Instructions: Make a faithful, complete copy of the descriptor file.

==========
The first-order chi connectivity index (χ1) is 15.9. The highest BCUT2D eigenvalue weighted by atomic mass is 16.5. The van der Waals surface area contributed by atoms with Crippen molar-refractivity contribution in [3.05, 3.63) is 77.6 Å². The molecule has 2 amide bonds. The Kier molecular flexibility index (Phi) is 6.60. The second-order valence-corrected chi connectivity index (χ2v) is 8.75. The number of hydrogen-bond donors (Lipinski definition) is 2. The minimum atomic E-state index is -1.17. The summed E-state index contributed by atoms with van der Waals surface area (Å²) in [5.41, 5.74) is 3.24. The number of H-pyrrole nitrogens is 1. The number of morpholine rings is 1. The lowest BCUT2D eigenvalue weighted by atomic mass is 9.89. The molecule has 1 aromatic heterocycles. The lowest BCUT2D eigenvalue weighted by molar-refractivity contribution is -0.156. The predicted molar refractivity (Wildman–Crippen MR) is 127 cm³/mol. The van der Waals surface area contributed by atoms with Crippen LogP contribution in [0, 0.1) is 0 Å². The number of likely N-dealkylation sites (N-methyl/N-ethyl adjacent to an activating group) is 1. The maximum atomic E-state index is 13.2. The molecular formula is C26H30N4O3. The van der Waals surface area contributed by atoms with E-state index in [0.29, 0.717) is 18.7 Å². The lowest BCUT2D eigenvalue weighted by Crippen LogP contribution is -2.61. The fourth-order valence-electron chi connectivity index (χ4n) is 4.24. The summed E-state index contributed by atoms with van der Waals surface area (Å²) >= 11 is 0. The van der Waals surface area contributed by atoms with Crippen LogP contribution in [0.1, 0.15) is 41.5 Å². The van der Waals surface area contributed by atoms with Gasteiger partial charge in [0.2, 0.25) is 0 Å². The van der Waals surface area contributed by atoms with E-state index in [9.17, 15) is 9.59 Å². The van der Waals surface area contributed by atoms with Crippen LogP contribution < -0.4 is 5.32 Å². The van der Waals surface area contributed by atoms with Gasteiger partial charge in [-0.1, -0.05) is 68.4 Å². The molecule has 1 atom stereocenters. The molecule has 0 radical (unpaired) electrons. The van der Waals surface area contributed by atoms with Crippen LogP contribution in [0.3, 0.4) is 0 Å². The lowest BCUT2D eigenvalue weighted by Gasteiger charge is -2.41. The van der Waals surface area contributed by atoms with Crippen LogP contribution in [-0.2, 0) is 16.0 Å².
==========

The first-order chi connectivity index (χ1) is 15.9. The highest BCUT2D eigenvalue weighted by atomic mass is 16.5. The van der Waals surface area contributed by atoms with Crippen molar-refractivity contribution in [3.05, 3.63) is 77.6 Å². The molecule has 2 amide bonds. The Kier molecular flexibility index (Phi) is 6.60. The second-order valence-corrected chi connectivity index (χ2v) is 8.75. The number of hydrogen-bond donors (Lipinski definition) is 2. The minimum atomic E-state index is -1.17. The summed E-state index contributed by atoms with van der Waals surface area (Å²) in [5.41, 5.74) is 3.24. The number of H-pyrrole nitrogens is 1. The number of morpholine rings is 1. The lowest BCUT2D eigenvalue weighted by atomic mass is 9.89. The molecule has 1 aromatic heterocycles. The lowest BCUT2D eigenvalue weighted by molar-refractivity contribution is -0.156. The predicted molar refractivity (Wildman–Crippen MR) is 127 cm³/mol. The van der Waals surface area contributed by atoms with Crippen LogP contribution in [0, 0.1) is 0 Å². The number of likely N-dealkylation sites (N-methyl/N-ethyl adjacent to an activating group) is 1. The maximum atomic E-state index is 13.2. The molecular formula is C26H30N4O3. The van der Waals surface area contributed by atoms with E-state index in [0.29, 0.717) is 18.7 Å². The lowest BCUT2D eigenvalue weighted by Crippen LogP contribution is -2.61. The fourth-order valence-electron chi connectivity index (χ4n) is 4.24. The summed E-state index contributed by atoms with van der Waals surface area (Å²) >= 11 is 0. The van der Waals surface area contributed by atoms with Crippen LogP contribution in [0.1, 0.15) is 41.5 Å². The van der Waals surface area contributed by atoms with Gasteiger partial charge in [0.2, 0.25) is 0 Å². The van der Waals surface area contributed by atoms with E-state index in [9.17, 15) is 9.59 Å². The van der Waals surface area contributed by atoms with Crippen LogP contribution < -0.4 is 5.32 Å². The van der Waals surface area contributed by atoms with Gasteiger partial charge in [-0.1, -0.05) is 68.4 Å². The molecule has 1 atom stereocenters. The molecule has 0 radical (unpaired) electrons. The van der Waals surface area contributed by atoms with Crippen LogP contribution in [0.3, 0.4) is 0 Å². The lowest BCUT2D eigenvalue weighted by Gasteiger charge is -2.41. The van der Waals surface area contributed by atoms with Crippen LogP contribution in [-0.2, 0) is 16.0 Å².